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Discussion in 'Politics, Religion, Social Issues' started by yaxomoxay, Oct 4, 2016.
You're kidding yourself if you don't believe everything you do online is being monitored and tracked.
Why invent when one can buy? Oh, wait, that can stifle innovation an creativity too...
Yahoo really not helping themselves in the public opinion area the past week.
I already know what that thing sounds like, not hitting play.
Yeah, seriously. I already had it on good authority that as of yesterday, Yahoo and my ISP were "still trying to determine possible impact" of that years-old large security breach on the provider's Yahoo-hosted mail service.
When I read about the breach in Ars Tech or wherever, I immediately changed all my passwords yet again for mail accounts I have with my provider. Even so, and even given that I use best practices including changing passes periodically anyway, I was nonetheless already exasperated at Yahoo.
I'm incredulous that these idiots not only took so long to notify even their direct account holders of the breach, but also apparently were unconcerned about impact on customers of any ISPs who had outsourced their mail operations to Yahoo.
The only excuse I could think of was that maybe Yahoo was actually asked not to reveal it by the US government or something. So they could observe whether an international actor was involved etc etc. Even so why would that not be revealed by now in order to help keep the stupid company's stock from going underwater during its supposed acquisition deal.
But... but... now comes this revelation about acquiescence to scan Yahoo mails using a "selector" of specific characters or terms for NSA. Are you kidding me?
So why should I be concerned about whether some hacker got my email usernames and passwords when the US government got a company to search through the content and attachments of my and everyone else's mail last year for some desired terms (assuming that the software operated on Yahoo-hosted services used by other internet service providers).
tbh for years I've disliked the fact that more and more user-tailored information has been pumped into the subject lines and message body of transactional emails with vendors. It's pretty clear it's not that hard to build a profile on the planet's "connected" population that way. I mean especially since I guess you can buy a hacker if you're a corporation with a marketing budget's worth of money to spend. So aside from the NSA I already had resentments about mail scanning and not knowing who was building what databases out of these mining operations.
Elsewhere today here I was posting in some thread about how I have to work hard at not being cynical sometimes.
This stuff is part of the reason for that, absolutely. I'm really sick of the arguments about how if you have nothing to hide, who cares who looks at your data. Well what is that about but a complete cave-in to totalitarianism. I don't care who's doing the looking, whether its corporate private sector or government. It deserves the label "fascist" that reasonable and law abiding people are increasingly willing to stick on it.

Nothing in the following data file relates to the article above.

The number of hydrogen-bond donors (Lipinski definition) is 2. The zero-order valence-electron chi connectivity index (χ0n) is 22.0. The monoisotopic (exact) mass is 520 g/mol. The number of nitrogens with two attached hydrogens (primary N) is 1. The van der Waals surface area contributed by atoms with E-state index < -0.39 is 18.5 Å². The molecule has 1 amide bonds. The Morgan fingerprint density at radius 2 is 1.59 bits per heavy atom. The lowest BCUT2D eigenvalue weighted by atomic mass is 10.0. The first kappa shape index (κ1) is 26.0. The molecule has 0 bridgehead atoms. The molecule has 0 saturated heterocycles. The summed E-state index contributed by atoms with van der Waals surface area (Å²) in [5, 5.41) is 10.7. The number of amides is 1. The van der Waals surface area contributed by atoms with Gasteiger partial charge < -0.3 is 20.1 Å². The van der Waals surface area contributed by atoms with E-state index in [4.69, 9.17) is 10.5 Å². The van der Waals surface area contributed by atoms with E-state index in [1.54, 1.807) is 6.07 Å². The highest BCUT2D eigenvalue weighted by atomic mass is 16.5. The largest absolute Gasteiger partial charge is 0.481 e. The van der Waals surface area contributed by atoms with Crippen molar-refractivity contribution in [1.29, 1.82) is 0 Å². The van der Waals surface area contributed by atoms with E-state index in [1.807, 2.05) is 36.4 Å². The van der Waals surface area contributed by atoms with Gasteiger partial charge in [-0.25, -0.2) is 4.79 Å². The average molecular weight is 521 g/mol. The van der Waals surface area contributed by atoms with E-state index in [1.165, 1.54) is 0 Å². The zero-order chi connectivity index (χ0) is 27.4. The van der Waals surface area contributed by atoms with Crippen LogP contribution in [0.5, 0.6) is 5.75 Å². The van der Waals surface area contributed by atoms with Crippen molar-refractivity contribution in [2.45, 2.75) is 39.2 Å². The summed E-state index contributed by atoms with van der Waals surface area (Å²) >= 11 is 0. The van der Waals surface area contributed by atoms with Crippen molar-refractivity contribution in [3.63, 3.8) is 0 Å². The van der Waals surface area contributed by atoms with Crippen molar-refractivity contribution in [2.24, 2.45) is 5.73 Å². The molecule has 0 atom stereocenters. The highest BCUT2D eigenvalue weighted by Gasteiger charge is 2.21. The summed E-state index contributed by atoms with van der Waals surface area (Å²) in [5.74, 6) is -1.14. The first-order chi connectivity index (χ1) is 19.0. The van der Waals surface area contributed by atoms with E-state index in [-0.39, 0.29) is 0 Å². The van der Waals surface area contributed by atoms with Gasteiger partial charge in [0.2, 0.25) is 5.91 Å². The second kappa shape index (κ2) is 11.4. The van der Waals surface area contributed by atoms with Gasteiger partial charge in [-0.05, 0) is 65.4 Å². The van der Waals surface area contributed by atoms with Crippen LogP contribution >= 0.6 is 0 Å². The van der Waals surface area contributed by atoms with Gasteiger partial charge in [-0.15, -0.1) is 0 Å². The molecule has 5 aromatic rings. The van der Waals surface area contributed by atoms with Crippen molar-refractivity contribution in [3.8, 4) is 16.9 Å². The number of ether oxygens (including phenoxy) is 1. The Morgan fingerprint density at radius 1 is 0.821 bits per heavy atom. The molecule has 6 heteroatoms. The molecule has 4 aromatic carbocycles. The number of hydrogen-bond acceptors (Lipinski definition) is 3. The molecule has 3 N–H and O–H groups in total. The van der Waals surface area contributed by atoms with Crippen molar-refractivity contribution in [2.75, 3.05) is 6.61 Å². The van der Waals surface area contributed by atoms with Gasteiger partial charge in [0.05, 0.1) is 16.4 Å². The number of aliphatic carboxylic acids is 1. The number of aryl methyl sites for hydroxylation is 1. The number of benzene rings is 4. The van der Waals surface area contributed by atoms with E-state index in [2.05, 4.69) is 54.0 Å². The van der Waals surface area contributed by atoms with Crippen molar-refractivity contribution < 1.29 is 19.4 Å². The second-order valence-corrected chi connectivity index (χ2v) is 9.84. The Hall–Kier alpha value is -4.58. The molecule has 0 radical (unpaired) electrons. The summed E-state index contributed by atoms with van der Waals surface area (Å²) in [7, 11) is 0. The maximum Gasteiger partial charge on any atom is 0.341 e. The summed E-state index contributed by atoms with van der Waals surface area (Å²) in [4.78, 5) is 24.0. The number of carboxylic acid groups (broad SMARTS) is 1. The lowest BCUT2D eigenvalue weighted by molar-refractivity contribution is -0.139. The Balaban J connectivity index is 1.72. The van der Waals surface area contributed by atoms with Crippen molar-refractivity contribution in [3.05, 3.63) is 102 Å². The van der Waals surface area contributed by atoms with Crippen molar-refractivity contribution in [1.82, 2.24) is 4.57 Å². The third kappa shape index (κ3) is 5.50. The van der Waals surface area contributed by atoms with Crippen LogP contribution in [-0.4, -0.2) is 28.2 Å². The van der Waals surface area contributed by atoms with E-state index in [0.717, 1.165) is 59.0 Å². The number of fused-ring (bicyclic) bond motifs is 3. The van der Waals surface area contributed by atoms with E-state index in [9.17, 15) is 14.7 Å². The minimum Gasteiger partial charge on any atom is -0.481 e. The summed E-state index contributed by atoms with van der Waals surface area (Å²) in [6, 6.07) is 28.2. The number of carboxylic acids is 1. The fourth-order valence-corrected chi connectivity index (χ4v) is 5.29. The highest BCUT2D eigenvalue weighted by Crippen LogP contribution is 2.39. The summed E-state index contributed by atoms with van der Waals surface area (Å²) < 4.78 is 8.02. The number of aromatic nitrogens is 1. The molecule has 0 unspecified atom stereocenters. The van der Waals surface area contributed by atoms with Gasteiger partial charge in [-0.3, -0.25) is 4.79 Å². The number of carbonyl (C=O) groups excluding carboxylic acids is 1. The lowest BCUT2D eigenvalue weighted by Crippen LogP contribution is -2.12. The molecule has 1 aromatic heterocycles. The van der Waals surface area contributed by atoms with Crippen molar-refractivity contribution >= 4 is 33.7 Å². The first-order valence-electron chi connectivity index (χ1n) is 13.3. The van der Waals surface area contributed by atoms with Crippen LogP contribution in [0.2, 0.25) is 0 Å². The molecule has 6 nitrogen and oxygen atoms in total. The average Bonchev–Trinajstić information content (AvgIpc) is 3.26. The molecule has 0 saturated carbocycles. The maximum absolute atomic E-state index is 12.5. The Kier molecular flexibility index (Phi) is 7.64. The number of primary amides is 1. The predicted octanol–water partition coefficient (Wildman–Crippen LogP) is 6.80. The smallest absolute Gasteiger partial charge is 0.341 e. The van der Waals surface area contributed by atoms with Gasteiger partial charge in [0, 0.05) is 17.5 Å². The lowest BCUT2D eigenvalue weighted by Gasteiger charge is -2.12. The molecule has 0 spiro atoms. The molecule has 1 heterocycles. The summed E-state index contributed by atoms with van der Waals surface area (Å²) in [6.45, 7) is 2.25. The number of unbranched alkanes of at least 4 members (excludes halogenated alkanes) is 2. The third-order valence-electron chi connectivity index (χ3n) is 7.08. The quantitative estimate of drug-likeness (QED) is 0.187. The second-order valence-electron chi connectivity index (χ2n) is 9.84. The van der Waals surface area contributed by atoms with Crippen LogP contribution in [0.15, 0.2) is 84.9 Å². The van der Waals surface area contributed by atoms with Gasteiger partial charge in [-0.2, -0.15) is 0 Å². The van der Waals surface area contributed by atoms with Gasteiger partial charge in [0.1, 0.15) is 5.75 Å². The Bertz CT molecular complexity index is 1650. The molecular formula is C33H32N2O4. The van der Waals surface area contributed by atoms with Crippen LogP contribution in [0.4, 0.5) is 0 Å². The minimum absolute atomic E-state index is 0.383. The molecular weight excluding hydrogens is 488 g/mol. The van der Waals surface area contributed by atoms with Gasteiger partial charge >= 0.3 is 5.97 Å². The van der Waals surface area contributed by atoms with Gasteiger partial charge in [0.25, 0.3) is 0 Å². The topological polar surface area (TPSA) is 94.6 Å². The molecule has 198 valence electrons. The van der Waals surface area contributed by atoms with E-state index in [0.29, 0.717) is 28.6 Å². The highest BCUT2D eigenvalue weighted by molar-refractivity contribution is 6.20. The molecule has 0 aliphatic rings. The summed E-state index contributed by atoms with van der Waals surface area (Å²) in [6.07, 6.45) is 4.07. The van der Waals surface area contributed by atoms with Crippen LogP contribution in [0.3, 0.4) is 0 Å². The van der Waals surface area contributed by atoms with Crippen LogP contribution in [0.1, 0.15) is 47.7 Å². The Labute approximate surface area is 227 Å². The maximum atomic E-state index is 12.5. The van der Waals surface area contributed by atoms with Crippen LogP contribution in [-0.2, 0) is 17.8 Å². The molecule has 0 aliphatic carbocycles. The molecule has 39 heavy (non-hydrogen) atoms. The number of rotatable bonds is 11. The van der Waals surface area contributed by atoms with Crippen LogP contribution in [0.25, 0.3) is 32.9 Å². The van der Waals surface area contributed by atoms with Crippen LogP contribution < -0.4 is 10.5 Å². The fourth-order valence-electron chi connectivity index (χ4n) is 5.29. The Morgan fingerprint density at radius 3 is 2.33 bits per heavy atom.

making fun of other people's laughs. typical
That's not a laugh, that's a plea for a quick and merciful death.
Aww, my feels.
a trump supporter talking about "feels" lmao
I don't support him.
Area Man Outraged His Private Information Being Collected By Someone Other Than Advertisers
Yahoo! didn’t want to lose again by fighting the rogue U.S. government, forced into complying or bankrupted.
You think you’ve got bills? Government could have fined Yahoo trillions of dollars
For an illuminating glimpse of government power in action, it’s hard to beat the fines the Justice Department threatened to level against Yahoo if it didn’t comply with a secret and sweeping surveillance request in 2008. News coverage of the case, for which documents were unsealed last week, reported the proposed fines as $250,000 a day. But there was also a clause that called for a doubling of the amount each week if Yahoo refused to comply. It was more than enough to bankrupt the company after just a few months.
Yahoo’s longtime outside counsel, Marc Zwillinger, who was lead attorney in the unsuccessful fight against the government’s data demand, calculated the cost of resistance at more than $25 million after the first month and $400 million in the second month. “And practically speaking,” Zwillinger noted in a blog post published Monday afternoon, “coercive civil fines means that the government would seek increased fines, with no ceiling, until Yahoo complied.”
That was Yahoo! forced to comply with PRISM, this slide provided by the hero Edward Snowden shows Yahoo! and how many additional U.S. tech companies Hoebama’s treasonous bitch ass forced into it after his inauguration, that includes Apple.
NSA Prism program taps in to user data of Apple, Google and others
The National Security Agency has obtained direct access to the systems of Google, Facebook, Apple and other US internet giants, according to a top secret document obtained by the Guardian.
The NSA access is part of a previously undisclosed program called Prism, which allows officials to collect material including search history, the content of emails, file transfers and live chats, the document says.
The Guardian has verified the authenticity of the document, a 41-slide PowerPoint presentation – classified as top secret with no distribution to foreign allies – which was apparently used to train intelligence operatives on the capabilities of the program. The document claims "collection directly from the servers" of major US service providers.